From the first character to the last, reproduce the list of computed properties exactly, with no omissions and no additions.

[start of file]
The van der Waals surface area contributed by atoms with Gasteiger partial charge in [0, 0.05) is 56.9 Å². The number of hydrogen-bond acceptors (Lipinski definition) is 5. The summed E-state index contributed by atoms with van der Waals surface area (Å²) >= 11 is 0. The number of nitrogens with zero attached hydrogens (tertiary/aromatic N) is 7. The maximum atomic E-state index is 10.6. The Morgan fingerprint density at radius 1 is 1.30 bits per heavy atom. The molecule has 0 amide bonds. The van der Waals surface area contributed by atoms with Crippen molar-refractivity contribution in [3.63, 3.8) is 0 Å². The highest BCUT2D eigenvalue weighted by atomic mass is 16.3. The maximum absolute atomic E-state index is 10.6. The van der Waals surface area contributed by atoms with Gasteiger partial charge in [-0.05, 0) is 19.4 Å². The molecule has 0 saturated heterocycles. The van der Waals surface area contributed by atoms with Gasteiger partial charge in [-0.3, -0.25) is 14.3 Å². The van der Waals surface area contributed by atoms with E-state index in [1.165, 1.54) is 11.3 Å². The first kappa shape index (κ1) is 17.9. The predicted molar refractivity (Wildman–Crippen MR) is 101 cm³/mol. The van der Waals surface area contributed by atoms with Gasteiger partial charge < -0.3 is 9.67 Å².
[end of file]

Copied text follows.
The van der Waals surface area contributed by atoms with Gasteiger partial charge in [0, 0.05) is 56.9 Å². The number of hydrogen-bond acceptors (Lipinski definition) is 5. The summed E-state index contributed by atoms with van der Waals surface area (Å²) >= 11 is 0. The number of nitrogens with zero attached hydrogens (tertiary/aromatic N) is 7. The maximum atomic E-state index is 10.6. The Morgan fingerprint density at radius 1 is 1.30 bits per heavy atom. The molecule has 0 amide bonds. The van der Waals surface area contributed by atoms with Crippen molar-refractivity contribution in [3.63, 3.8) is 0 Å². The highest BCUT2D eigenvalue weighted by atomic mass is 16.3. The maximum absolute atomic E-state index is 10.6. The van der Waals surface area contributed by atoms with Gasteiger partial charge in [-0.05, 0) is 19.4 Å². The molecule has 0 saturated heterocycles. The van der Waals surface area contributed by atoms with Gasteiger partial charge in [-0.3, -0.25) is 14.3 Å². The van der Waals surface area contributed by atoms with E-state index in [1.165, 1.54) is 11.3 Å². The first kappa shape index (κ1) is 17.9. The predicted molar refractivity (Wildman–Crippen MR) is 101 cm³/mol. The van der Waals surface area contributed by atoms with Gasteiger partial charge < -0.3 is 9.67 Å².